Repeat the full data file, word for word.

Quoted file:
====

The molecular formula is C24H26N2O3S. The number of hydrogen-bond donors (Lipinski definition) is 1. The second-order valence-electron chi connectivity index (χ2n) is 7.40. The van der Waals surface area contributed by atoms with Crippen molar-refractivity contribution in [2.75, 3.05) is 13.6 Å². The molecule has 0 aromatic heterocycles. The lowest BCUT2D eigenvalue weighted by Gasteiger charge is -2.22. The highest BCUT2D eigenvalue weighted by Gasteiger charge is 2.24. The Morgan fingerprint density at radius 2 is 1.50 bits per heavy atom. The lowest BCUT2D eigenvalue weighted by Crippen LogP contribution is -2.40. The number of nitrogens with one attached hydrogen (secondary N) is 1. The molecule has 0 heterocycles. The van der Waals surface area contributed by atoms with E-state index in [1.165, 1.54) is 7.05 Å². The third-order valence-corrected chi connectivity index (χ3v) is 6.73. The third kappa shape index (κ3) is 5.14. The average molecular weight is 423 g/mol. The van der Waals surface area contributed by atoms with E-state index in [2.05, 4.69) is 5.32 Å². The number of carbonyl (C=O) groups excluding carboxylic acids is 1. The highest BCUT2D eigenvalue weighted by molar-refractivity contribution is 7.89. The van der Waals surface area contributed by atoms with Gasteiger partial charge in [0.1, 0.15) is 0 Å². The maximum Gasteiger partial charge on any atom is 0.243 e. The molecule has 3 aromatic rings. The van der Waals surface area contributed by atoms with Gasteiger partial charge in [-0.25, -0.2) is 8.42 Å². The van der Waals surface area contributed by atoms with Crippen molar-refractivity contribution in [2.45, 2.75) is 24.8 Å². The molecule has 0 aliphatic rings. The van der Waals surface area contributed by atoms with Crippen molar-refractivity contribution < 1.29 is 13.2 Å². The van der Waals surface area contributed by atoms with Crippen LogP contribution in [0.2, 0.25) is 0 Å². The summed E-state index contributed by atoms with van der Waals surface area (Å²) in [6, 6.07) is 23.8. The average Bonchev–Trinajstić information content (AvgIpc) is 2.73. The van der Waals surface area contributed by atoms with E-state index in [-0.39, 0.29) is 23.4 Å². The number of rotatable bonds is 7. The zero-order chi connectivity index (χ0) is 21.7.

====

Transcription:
The molecular formula is C24H26N2O3S. The number of hydrogen-bond donors (Lipinski definition) is 1. The second-order valence-electron chi connectivity index (χ2n) is 7.40. The van der Waals surface area contributed by atoms with Crippen molar-refractivity contribution in [2.75, 3.05) is 13.6 Å². The molecule has 0 aromatic heterocycles. The lowest BCUT2D eigenvalue weighted by Gasteiger charge is -2.22. The highest BCUT2D eigenvalue weighted by Gasteiger charge is 2.24. The Morgan fingerprint density at radius 2 is 1.50 bits per heavy atom. The lowest BCUT2D eigenvalue weighted by Crippen LogP contribution is -2.40. The number of nitrogens with one attached hydrogen (secondary N) is 1. The molecule has 0 heterocycles. The van der Waals surface area contributed by atoms with E-state index in [1.165, 1.54) is 7.05 Å². The third-order valence-corrected chi connectivity index (χ3v) is 6.73. The third kappa shape index (κ3) is 5.14. The average molecular weight is 423 g/mol. The van der Waals surface area contributed by atoms with E-state index in [2.05, 4.69) is 5.32 Å². The number of carbonyl (C=O) groups excluding carboxylic acids is 1. The highest BCUT2D eigenvalue weighted by molar-refractivity contribution is 7.89. The van der Waals surface area contributed by atoms with Gasteiger partial charge in [0.1, 0.15) is 0 Å². The maximum Gasteiger partial charge on any atom is 0.243 e. The molecule has 3 aromatic rings. The van der Waals surface area contributed by atoms with Gasteiger partial charge in [-0.25, -0.2) is 8.42 Å². The van der Waals surface area contributed by atoms with Crippen molar-refractivity contribution in [2.45, 2.75) is 24.8 Å². The molecule has 0 aliphatic rings. The van der Waals surface area contributed by atoms with Crippen molar-refractivity contribution < 1.29 is 13.2 Å². The van der Waals surface area contributed by atoms with Crippen LogP contribution in [0.2, 0.25) is 0 Å². The summed E-state index contributed by atoms with van der Waals surface area (Å²) in [6, 6.07) is 23.8. The average Bonchev–Trinajstić information content (AvgIpc) is 2.73. The van der Waals surface area contributed by atoms with E-state index in [-0.39, 0.29) is 23.4 Å². The number of rotatable bonds is 7. The zero-order chi connectivity index (χ0) is 21.7.